Reginald Lynes Walker of Rathvale, Athboy, is another with strong links to both Irish and English Grand Nationals. Reggie Walker as he was universally known, took over the running of the Rathvale stables on the death of his father, Gerald Lynes Walker, in 1914. In his young days Reggie was a champion amateur rider and in 1908 he rode Lord Rivers to win the Irish Grand National at Fairyhouse. In 1909 he again won the Irish National riding Little Hack. His third success in the Irish National was in 1912 when he rode his own horse, Small Polly, to victory. Again in 1915 he rode Punch to make it his fourth victory in the Fairyhouse race. He rode three times in the Aintree Grand National. His greatest moment though in that race came in 1938 when a horse he trained, named Royal Daneili, was beaten by just a nose. Incidentally, Reggie Walker holds a unique record in Irish racing history when at one meeting at Sligo he trained the winners of five out of the six races run that day (the sixth race being confined) and since each of the five winners were ridden by champion jockey of the day, Clyde Aylin, this is a record that has, to my knowledge, never been equaled.
Jack Parr of Mitchelstown Stud, Athboy had a long and successful career in horse breeding and racing in these islands. He bred many winners over the years at Mitchelstown Stud but perhaps Jack Parr’s most significant achievement in bloodstock breeding is his link to one of the most famous horses to ever run in these islands. Red Rum was probably the best Aintree Grand National winner ever and to date the only horse to have won the race three times, having won in 1973, 1974 and 1977 and coming second in the intervening years 1975 and 1976. His dam, Mared, by Magic Red out of Quinta, was bred by Jack Parr at Mitchelstown Stud. Unfortunately Jack did not live to see the fruits of his own work. Also notable among many winners of races internationally which were won by horses bred at Mitchelstown was Burma Road, by Link Boy out of Saucy Silver, which won the American Grand National at Belmont, New York, in 1944.
Jack Parr and Mitchelstown Stud also had a link to the 1968 Aintree Grand National winner, Red Alligator, which was by Magic Red, a top class stallion owned by Parr himself and which spent its entire stud career at Mitchelstown Stud. Red Alligator had run the previous year, 1967, and finished third behind Foinavon, having being badly impeded at the infamous 23rd fence. The following year, again partnered by Brian Fletcher, Red Alligator went on to win by 20 lengths from second placed horse Moidore’s Token ridden by Trim native Barry Brogan.
Another Athboy man, long time resident the late Jimmy Magee from the Cloran Road, was a top class jockey in his younger days. He rode in England for many years and later in Ireland for John Cox, Pat Rooney and Cecil Bryce-Smith among others. It was for Bryce-Smith that Jimmy Magee rode Irish Coffee in The Aintree Grand National, getting around the course in one piece but finishing unplaced.
In more modern times, 1983 saw one of the most thrilling finishes to the National when Athboy man Colin Magnier riding Greasepaint finished second, just failing by three quarters of a length to catch Corbiere ridden by Ben deHaan. Greasepaint was trained by Michael Cunningham at Trimblestown, between Athboy and Trim.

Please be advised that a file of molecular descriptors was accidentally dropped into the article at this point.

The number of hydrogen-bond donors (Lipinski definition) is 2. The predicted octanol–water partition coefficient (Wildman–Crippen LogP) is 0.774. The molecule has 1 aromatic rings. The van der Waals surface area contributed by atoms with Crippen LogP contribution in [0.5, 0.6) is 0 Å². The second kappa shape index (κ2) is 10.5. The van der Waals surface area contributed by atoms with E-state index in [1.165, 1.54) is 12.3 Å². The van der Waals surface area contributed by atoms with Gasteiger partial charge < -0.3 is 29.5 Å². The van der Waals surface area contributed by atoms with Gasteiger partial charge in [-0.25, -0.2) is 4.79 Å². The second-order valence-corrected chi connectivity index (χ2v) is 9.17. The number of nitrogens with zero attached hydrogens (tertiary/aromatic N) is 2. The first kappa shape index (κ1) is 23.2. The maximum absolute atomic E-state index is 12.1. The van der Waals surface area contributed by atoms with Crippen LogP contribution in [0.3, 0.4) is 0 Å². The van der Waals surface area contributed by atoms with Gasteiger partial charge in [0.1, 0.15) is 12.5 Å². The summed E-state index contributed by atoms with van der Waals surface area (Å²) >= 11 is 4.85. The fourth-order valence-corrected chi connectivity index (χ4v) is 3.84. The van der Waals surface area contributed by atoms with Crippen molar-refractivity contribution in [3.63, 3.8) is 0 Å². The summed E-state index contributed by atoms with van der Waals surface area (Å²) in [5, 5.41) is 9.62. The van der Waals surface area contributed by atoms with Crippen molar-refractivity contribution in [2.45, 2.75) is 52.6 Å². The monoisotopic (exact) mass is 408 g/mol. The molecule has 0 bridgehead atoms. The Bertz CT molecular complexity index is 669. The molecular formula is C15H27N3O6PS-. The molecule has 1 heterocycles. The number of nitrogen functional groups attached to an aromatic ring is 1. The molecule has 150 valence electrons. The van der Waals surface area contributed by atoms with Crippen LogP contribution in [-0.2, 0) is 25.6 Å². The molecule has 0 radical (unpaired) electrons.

Norman Williamson is another with connections between Athboy and Aintree. A top class professional jockey in the 90’s and 2000’s, Norman had more success at the Cheltenham Festival Meetings than at Aintree. He did ride ten times in the Grand National, failing to finish just once and in 2000 he was second, riding Mely Moss, to the Ted Walsh/Ruby Walsh horse, Papillion. Norman Williamson lives at Oak Tree Farm, Cloran, just outside Athboy.
In conclusion, it can safely be claimed, that with links to the two greatest Grand National winners ever, and with a whole host of connections listed above, that Athboy holds a unique place in Aintree Grand National history.
5 Replies to “From Athboy to Aintree”
1938 Grand national,Royal Danieli the second horse was owned by Hugh Charles McNally,and ridden by jockey D. Moore,not as stated above. Please check your sources !
You are of course correct. Thank you. I will amend the article.
reggie Walker was my great uncle though I never met him.I rode out at Freemason Lodge,Newmarket,for Capt Boyd Rochfort and Henry Cecil in the summer of 1965,then did two seasons as a stud hand at the Lavington Stud,West Sussex,Relko and Sing Sing standing then.I have visited Cluneymore Hse twice and spent last 50 years mostly in rural Munster.Lately I have been drawing farriersat charlie Swans place,cloughjordan,also at Denis G Hogans,Seamus Mullins nr Stonehenge and at The Severals,Newmarket.Corresponding with Mrs Dettori recently and may move to newmarket presently.best wishes from Chris
My great grandfather was John Purdon who owned Ascetic . His daughter, Sara Purdon, married Gerald Leyns Walker (GLW)who was Reginald Henry ( Reggie)Walker’s older brother ; sometimes gets confusing as the eldest Walker son is often called Gerald Leyns .Sara and GLW had 3 children ( Gerald Leyns, Joan Sara, and John Morgan Purdon, who was my father) and Joan inherited a number of the medals won by Ascetic; in turn they went to her son, Sean, who died in February 2023.
Reggie , who was my great uncle, took over their father’s licence and in turn Reggie’s son, Mervyn, took it over from him and in about 1957 Mervyn retired and I understand that Rathvale was sold to Clem Magnier.
The Times today has an article about the 1938 Grand National which was won by Battleship though it says Royal Danieli was beaten by a head. At Sean’s funeral this week another great niece of Reggie’s, Juliet (being a daughter of his and GLW’s sister May Isabel)said it was by a nose! Clearly a nose sounds better than a head .